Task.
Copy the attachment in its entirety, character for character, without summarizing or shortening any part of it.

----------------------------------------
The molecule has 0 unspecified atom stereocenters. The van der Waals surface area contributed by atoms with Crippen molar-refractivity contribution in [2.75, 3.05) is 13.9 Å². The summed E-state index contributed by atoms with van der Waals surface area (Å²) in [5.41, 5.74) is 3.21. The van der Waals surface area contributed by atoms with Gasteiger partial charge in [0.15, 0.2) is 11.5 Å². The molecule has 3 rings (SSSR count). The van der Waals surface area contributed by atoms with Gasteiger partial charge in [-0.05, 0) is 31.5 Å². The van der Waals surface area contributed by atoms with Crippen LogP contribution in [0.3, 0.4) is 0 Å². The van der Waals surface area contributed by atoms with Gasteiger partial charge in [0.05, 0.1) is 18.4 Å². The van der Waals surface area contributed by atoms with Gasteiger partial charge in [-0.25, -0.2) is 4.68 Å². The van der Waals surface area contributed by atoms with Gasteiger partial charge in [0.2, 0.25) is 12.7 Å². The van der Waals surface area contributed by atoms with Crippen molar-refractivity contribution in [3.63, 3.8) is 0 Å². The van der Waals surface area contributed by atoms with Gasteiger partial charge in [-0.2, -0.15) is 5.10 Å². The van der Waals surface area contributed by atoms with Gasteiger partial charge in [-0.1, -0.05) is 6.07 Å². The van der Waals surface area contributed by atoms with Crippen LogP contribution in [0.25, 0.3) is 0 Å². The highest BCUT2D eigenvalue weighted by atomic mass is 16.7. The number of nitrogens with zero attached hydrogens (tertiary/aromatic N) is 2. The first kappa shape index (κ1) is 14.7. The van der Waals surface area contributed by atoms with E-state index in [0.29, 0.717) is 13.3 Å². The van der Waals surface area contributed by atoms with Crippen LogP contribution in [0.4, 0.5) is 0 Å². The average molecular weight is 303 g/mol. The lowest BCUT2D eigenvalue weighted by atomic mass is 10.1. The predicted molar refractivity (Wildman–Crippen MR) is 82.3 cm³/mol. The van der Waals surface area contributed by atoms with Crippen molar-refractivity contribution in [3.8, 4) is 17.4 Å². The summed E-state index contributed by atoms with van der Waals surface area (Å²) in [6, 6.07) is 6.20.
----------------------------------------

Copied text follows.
The molecule has 0 unspecified atom stereocenters. The van der Waals surface area contributed by atoms with Crippen molar-refractivity contribution in [2.75, 3.05) is 13.9 Å². The summed E-state index contributed by atoms with van der Waals surface area (Å²) in [5.41, 5.74) is 3.21. The van der Waals surface area contributed by atoms with Gasteiger partial charge in [0.15, 0.2) is 11.5 Å². The molecule has 3 rings (SSSR count). The van der Waals surface area contributed by atoms with Gasteiger partial charge in [-0.05, 0) is 31.5 Å². The van der Waals surface area contributed by atoms with Crippen LogP contribution in [0.3, 0.4) is 0 Å². The van der Waals surface area contributed by atoms with Gasteiger partial charge in [0.05, 0.1) is 18.4 Å². The van der Waals surface area contributed by atoms with Gasteiger partial charge in [-0.25, -0.2) is 4.68 Å². The van der Waals surface area contributed by atoms with Gasteiger partial charge in [0.2, 0.25) is 12.7 Å². The van der Waals surface area contributed by atoms with Crippen molar-refractivity contribution in [3.63, 3.8) is 0 Å². The van der Waals surface area contributed by atoms with Gasteiger partial charge in [-0.2, -0.15) is 5.10 Å². The van der Waals surface area contributed by atoms with Gasteiger partial charge in [-0.1, -0.05) is 6.07 Å². The van der Waals surface area contributed by atoms with Crippen LogP contribution in [0.25, 0.3) is 0 Å². The highest BCUT2D eigenvalue weighted by atomic mass is 16.7. The number of nitrogens with zero attached hydrogens (tertiary/aromatic N) is 2. The first kappa shape index (κ1) is 14.7. The van der Waals surface area contributed by atoms with E-state index in [0.29, 0.717) is 13.3 Å². The van der Waals surface area contributed by atoms with Crippen LogP contribution in [0.4, 0.5) is 0 Å². The average molecular weight is 303 g/mol. The lowest BCUT2D eigenvalue weighted by atomic mass is 10.1. The predicted molar refractivity (Wildman–Crippen MR) is 82.3 cm³/mol. The van der Waals surface area contributed by atoms with Crippen molar-refractivity contribution in [3.8, 4) is 17.4 Å². The summed E-state index contributed by atoms with van der Waals surface area (Å²) in [6, 6.07) is 6.20.